Employment in food services and drinking places continued to trend up over the month (+26,000). Over the year, the industry has added 203,000 jobs.

Construction employment continued to trend up in July (+19,000) and has increased by 308,000 over the year.

In July, employment in retail trade changed little (+7,000). Job gains occurred in general merchandise stores (+14,000), clothing and clothing accessories stores (+10,000), and food and beverage stores (+8,000). These employment gains were offset by a decline of 32,000 in sporting goods, hobby, book, and music stores, reflecting job losses in hobby, toy, and game stores.

Employment showed little or no change over the month in other major industries, including mining, wholesale trade, transportation and warehousing, information, financial activities, and government.

The Employment Situation is a monthly report and survey conducted by the United States Bureau of Labour Statistics.

22 thoughts on “How To Survive Unemployment”

  1. I am currently receiving unemployment in texas and my benefits is coming to an end and I still have not found a job can I apply for an extension.

    1. Andie,

      The E.U.C(Emergency Unemployment Compensation) remains expired. There is no extension available. Please inquire further with the labor authorities in your state by calling them.

  2. I work for a car wash in Reno,NV. Now that its winter time can I file a claim to make up for the lack of hours I was accustomed to before winter. now granted the people in charge are always screaming we gotta keep labor down. To me the way they keep labor down is not giving the employees there schedueled breaks and making them punch out for an additional 30min. Now because of that I lose more than 10 hours per week. that’s affecting my pay check tremendously. So my question is can I file a claim to make up the difference and keep my job?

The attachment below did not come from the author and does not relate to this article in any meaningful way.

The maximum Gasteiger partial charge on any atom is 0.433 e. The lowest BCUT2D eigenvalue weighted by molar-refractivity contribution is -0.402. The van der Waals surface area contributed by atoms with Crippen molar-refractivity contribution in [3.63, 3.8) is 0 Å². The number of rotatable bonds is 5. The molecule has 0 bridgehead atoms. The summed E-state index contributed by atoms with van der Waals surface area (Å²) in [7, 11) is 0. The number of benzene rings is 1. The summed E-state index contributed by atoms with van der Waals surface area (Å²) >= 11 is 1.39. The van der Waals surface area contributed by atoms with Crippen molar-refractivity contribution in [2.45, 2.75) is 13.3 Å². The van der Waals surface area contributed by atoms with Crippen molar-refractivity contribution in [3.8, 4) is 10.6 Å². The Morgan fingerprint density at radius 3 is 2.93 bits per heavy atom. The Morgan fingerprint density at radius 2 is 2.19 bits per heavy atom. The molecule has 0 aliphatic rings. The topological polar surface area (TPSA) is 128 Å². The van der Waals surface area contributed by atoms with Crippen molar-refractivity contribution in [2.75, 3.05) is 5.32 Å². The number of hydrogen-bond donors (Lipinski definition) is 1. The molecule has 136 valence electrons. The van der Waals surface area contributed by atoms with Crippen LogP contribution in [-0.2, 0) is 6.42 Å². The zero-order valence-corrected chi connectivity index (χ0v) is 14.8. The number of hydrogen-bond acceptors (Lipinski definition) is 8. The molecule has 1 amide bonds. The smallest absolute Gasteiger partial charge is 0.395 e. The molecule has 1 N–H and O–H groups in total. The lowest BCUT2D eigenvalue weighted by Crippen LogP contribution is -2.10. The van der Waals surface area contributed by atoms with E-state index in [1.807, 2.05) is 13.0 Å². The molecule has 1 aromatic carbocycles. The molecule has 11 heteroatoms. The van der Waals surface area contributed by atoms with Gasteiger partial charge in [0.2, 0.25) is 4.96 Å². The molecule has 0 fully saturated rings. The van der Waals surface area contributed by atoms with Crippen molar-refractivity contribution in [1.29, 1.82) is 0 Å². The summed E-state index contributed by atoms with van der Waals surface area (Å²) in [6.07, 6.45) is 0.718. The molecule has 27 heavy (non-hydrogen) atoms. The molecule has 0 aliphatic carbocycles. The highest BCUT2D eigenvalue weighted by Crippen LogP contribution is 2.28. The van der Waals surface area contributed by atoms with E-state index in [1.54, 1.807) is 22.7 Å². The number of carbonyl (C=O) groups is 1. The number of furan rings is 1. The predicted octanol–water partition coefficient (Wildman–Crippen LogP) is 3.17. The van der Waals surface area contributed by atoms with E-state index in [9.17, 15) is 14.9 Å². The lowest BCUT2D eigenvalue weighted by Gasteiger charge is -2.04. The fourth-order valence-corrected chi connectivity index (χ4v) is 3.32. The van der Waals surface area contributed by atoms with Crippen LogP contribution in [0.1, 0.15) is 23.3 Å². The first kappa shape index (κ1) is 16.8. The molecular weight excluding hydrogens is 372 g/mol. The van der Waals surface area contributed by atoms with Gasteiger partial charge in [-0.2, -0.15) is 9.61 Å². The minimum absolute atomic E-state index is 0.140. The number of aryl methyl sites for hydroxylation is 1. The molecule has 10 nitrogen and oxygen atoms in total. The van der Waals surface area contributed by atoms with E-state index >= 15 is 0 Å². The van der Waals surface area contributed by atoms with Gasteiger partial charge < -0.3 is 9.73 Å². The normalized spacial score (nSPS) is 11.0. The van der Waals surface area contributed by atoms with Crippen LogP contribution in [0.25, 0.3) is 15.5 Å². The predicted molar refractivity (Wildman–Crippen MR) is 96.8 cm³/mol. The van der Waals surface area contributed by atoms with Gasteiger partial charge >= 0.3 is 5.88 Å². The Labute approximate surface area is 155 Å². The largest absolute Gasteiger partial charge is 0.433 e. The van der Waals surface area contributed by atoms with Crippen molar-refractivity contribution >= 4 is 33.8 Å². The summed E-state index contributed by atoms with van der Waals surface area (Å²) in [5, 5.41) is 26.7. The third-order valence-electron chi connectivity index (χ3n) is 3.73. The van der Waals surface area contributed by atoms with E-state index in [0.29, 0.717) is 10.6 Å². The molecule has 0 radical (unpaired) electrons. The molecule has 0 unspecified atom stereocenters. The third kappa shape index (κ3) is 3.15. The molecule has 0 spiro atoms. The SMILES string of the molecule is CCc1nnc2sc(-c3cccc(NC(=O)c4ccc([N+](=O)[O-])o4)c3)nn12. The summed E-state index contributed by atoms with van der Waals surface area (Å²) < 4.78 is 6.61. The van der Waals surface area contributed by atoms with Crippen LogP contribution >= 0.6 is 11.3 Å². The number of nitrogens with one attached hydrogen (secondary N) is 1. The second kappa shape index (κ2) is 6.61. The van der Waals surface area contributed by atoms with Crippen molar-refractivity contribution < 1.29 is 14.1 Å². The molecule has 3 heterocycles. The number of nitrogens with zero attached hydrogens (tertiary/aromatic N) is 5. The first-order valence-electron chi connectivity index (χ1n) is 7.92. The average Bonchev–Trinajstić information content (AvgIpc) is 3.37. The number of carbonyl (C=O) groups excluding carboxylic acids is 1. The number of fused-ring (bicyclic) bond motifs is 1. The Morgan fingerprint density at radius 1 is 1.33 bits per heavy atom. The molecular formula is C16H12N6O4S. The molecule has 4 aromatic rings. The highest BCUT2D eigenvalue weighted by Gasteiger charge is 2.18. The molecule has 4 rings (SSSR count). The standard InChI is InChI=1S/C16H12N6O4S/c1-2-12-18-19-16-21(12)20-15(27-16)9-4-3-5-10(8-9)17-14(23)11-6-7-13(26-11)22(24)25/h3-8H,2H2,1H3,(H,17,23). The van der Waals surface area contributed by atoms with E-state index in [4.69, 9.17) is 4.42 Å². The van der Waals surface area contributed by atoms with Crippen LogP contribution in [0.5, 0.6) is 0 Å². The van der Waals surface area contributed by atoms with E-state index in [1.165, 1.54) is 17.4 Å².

1. Henry,

      If you’re on the rolls of your employer (not on contract) and the employer remits unemployment taxes into the system, you can be eligible to claim partial UI benefits.

    1. Stephen,

      You should have applied for benefits during the period of unemployment. You will not be able to claim in retrospect. Please call the Unemployment Office for clarification.


  4. I worked in PA for the last 8 months and for 4 years in NJ before that. There was no break in employment. I was laid off yesterday from the PA job. I think I should apply in PA but how would I make sure that wages from both states are accounted for?

  5. I worked in Maryland for 5 years and was on Maryland unemployment for a month before finding another job and should still have an active Maryland claim there. The new company I work for is based in Virginia and I started in early November until the government shutdown in late Dec. Should I file a new claim in Virginia or continue with Maryland UE? Also I picked up a part time job on weekends 3 weeks ago averaging about 18 hours. How would that work?

    1. Matt,

      Since you’ve already filed a claim in Maryland, please wait for a determination to be made. You should report the income from the part-time job to the Unemployment Office. Please call the Claims Center.

    1. Ralph,

      The E.U.C(Emergency Unemployment Compensation) remains expired. There is no extension available. Please inquire further with the labor authorities in your state by calling them.

  6. I worked in Washington State in January, 2017 to March, 2018. I worked in Montana from March, 2018 to March, 2019 My residence is in Washington State. Which state do I apply for Unemployment Insurance?